Future Ethnographies: Language and Landscape in the Wheatbelt
Founded by Andrew Taylor, John Kinsella and Glen Phillips in 1998, the International Centre for Landscape and Language has become one of the Australian homes for study of landscape, space and geographic space in contemporary literature. The Centre takes an interdisciplinary approach to learning, integrating not only an admirable academic team, esteemed overseas academic guests (Les Murray, J.H. Prynne, to name but a few), but also geological, biological and etymological experts in an increasingly interwoven approach to providing students with an understanding of the landscape of Western Australia.
Field Reports, such as the recent trip to the Toolibin Lake salvation project, Wave Rock and through the Dryandra Forest provide students and writers alike with an opportunity to actively engage with and discuss the ongoing developments and evolutions in this literary landscape, and gain a closer look at preservation efforts taking place. By engaging with the landscape in this way it gives one the experience of resurrection, restructuring and active engagement with the the land that has so affected the writers that live in this Western Outcrop.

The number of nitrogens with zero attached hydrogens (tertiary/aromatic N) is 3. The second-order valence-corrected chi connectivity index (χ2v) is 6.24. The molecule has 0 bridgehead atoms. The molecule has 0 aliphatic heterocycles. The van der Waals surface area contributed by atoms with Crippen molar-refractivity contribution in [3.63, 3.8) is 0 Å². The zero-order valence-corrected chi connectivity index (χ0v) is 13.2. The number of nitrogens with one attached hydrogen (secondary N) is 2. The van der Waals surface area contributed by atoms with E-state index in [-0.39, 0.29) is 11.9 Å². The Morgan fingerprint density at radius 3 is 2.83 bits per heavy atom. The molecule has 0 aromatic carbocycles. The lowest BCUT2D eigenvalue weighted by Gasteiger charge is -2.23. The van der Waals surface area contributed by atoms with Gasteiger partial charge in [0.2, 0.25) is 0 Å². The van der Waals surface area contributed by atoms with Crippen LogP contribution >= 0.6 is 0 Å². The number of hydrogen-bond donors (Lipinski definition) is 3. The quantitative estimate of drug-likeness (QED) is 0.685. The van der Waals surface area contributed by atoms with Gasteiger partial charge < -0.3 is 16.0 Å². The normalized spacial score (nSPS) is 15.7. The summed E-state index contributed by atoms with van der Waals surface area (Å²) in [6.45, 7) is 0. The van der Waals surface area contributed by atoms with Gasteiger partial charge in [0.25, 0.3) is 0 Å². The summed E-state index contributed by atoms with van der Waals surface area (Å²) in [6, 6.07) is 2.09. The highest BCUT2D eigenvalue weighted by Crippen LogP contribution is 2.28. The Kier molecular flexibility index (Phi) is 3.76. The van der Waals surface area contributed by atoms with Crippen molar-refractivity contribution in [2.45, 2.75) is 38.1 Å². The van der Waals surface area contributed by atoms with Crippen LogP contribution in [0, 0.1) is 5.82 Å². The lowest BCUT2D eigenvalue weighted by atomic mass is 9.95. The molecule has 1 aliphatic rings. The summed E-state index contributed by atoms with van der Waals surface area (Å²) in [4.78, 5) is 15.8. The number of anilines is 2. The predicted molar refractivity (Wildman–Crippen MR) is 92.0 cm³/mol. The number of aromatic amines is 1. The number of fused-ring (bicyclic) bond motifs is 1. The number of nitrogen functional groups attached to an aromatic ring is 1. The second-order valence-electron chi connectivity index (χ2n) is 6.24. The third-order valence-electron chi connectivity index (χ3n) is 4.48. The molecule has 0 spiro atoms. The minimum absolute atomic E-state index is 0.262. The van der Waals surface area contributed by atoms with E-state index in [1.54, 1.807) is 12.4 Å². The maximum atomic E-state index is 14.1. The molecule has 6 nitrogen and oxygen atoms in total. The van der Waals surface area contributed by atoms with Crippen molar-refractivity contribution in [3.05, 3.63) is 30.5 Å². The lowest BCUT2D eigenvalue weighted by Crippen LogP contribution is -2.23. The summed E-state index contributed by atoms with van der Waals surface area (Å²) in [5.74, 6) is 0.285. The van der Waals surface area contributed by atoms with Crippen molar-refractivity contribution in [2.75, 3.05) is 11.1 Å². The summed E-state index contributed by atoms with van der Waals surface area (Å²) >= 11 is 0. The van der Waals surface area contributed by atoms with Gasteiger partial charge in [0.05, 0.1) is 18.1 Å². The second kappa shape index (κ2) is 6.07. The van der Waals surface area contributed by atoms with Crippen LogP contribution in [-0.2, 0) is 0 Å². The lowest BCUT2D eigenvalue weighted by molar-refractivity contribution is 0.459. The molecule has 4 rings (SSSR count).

Two writers at the centre of this act of reclamation, and, likewise, whose poetic histories find both a nascent point and consummate envelopment within the Western Australian Landscape, John Kinsella and Glen Phillips have shared with Cordite a transcript that examines and questions what it means to be a writer living within and actively engaging with the land around them. For both Kinsella and Phillips poetics is work: it is a continual and never-ending process, a symbiotic process from which a voice of activism may spring. It is the aim of this voice to put the land and its strength and survival at the heart of the contemporary landscape poetry.